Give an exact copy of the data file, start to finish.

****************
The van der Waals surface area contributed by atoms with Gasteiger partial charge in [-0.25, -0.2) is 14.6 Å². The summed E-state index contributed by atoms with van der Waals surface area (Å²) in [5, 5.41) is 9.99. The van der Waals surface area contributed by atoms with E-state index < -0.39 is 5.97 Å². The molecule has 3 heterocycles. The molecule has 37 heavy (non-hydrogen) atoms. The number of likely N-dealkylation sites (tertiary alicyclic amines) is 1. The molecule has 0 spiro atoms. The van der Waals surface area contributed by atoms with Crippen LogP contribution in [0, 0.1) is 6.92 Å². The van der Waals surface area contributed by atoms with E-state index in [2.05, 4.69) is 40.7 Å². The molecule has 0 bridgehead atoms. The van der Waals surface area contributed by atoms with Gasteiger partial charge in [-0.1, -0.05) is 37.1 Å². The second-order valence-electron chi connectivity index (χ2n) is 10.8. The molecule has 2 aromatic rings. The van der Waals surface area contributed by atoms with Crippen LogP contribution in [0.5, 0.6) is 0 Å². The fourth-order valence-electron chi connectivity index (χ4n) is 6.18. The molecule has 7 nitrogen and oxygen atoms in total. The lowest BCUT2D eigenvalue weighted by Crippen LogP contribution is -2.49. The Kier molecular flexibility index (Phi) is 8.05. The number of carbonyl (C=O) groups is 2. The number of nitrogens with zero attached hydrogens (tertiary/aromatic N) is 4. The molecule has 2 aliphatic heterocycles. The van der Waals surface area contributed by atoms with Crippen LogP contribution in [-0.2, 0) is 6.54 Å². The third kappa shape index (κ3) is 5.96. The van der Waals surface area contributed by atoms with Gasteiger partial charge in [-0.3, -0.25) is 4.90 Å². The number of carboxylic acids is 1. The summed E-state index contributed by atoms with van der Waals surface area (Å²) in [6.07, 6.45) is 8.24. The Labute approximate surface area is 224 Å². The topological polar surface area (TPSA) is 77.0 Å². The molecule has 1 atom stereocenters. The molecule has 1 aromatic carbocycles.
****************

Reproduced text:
The van der Waals surface area contributed by atoms with Gasteiger partial charge in [-0.25, -0.2) is 14.6 Å². The summed E-state index contributed by atoms with van der Waals surface area (Å²) in [5, 5.41) is 9.99. The van der Waals surface area contributed by atoms with E-state index < -0.39 is 5.97 Å². The molecule has 3 heterocycles. The molecule has 37 heavy (non-hydrogen) atoms. The number of likely N-dealkylation sites (tertiary alicyclic amines) is 1. The molecule has 0 spiro atoms. The van der Waals surface area contributed by atoms with Crippen LogP contribution in [0, 0.1) is 6.92 Å². The van der Waals surface area contributed by atoms with E-state index in [2.05, 4.69) is 40.7 Å². The molecule has 0 bridgehead atoms. The van der Waals surface area contributed by atoms with Gasteiger partial charge in [-0.1, -0.05) is 37.1 Å². The second-order valence-electron chi connectivity index (χ2n) is 10.8. The molecule has 2 aromatic rings. The van der Waals surface area contributed by atoms with Crippen LogP contribution in [0.5, 0.6) is 0 Å². The fourth-order valence-electron chi connectivity index (χ4n) is 6.18. The molecule has 7 nitrogen and oxygen atoms in total. The lowest BCUT2D eigenvalue weighted by Crippen LogP contribution is -2.49. The Kier molecular flexibility index (Phi) is 8.05. The number of carbonyl (C=O) groups is 2. The number of nitrogens with zero attached hydrogens (tertiary/aromatic N) is 4. The molecule has 2 aliphatic heterocycles. The van der Waals surface area contributed by atoms with Crippen LogP contribution in [-0.2, 0) is 6.54 Å². The third kappa shape index (κ3) is 5.96. The van der Waals surface area contributed by atoms with Gasteiger partial charge in [-0.3, -0.25) is 4.90 Å². The number of carboxylic acids is 1. The summed E-state index contributed by atoms with van der Waals surface area (Å²) in [6.07, 6.45) is 8.24. The Labute approximate surface area is 224 Å². The topological polar surface area (TPSA) is 77.0 Å². The molecule has 1 atom stereocenters. The molecule has 1 aromatic carbocycles.